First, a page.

Vulnerability of data (Data Backup)

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Data is vulnerable in many ways:

  • The system on which it is stored can fail. For example, a hard drive may crash due to component failure.
  • The medium itself may become corrupt. Where data is stored on a magnetic medium, this can become corrupt due to a number of factors including moisture, heat, magnetic fields and electromagnetic radiation. Even optical storage which is highly reliable should never be regarded as infallible.
  • The system can be stolen.
  • The system could be physically damaged through war, criminal activity, vandalism or carelessness.
  • The system could be damaged as a result of a natural disaster such as a flood, fire or earthquake.
  • The data could be deleted or changed through criminal activity, vandalism or carelessness.

No matter what care you may take to protect a system, additional copies of data need to be made and stored on a regular basis. Copies of data are referred to as backups. The following are some guidelines to working with backups.

  • Once backups have been created, they should be store in a secure area at a different site. Never keep backups on the same site as the system. They could be stolen or destroyed along with the rest of the system.
  • Backups should be made on a very regular basis. Even for a small organisation, this should be done daily. Even the loss of a single day's work would be a major problem. In large organisations backing up may take place on an on-going basis. A schedule of backing up should be clear policy and adhered to.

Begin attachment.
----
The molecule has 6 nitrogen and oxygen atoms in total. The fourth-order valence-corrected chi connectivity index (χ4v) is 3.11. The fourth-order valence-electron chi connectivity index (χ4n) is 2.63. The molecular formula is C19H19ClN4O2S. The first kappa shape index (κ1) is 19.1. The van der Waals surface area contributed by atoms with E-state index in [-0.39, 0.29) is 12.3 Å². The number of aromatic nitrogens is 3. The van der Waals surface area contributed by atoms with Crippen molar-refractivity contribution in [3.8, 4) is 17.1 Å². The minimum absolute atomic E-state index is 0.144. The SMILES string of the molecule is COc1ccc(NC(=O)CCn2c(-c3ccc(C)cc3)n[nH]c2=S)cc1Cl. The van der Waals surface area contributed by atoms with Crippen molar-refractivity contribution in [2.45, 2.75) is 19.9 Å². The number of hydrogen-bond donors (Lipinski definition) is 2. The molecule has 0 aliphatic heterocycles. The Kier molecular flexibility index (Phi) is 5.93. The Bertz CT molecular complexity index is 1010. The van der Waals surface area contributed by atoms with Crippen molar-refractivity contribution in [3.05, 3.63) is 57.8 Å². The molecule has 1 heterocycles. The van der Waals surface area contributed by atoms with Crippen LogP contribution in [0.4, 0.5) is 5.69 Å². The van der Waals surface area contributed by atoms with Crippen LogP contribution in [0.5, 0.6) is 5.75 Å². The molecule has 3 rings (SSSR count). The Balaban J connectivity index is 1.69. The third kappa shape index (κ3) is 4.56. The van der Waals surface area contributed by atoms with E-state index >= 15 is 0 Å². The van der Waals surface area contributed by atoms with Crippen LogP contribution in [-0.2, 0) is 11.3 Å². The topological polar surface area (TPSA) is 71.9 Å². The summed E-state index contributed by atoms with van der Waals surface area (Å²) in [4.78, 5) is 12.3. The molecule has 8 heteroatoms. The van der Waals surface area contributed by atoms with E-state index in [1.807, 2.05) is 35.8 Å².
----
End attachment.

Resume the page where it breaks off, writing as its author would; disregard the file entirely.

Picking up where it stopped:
• More than one copy of data should be made. If the data is very valuable, the different copies could be stored in different secure locations.
  • Different versions of the backup should be retained. The following is an example of a backup schedule that could be followed.

The cycle of backing up starts on the first Monday of the month. At the end of each day of the week a backup is made. At the end of the week, there is a Monday, Tuesday, Wednesday ... Saturday backup. On Sunday a backup is created and labelled week 1 backup. This is kept for the rest of the month. The weekday tapes are then reused and the process repeated. At the end of the month you end up with a series of weekly backups. The last one becomes the backup for the month and the process starts over the next month. At the end of the year you then have a series of monthly backups.

  • An appropriate medium for backing up must be used. In the case of companies this would generally be done using tape, although optical storage is becoming more common. For personal use, a CD or DVD makes an excellent backup. DVD writers are still quite expensive. Never use diskettes for backup purposes. They are not reliable for this purpose. Even when backing up a PC, makes multiple copies and keep them at another site for safe storage. You could, for example, use a safety deposit box at a bank.

Often a network server has two identical hard drives, one being a mirror image of the other. This means that if one fails the other one can take over. In other words all the software on the first is identical to the software on the second.

Software can be backed up by making a copy of the cd/dvd media and then storing the originals and using the backups to install from. This is allowed by most software manufacturers. The original is kept under lock and key along with the licence numbers.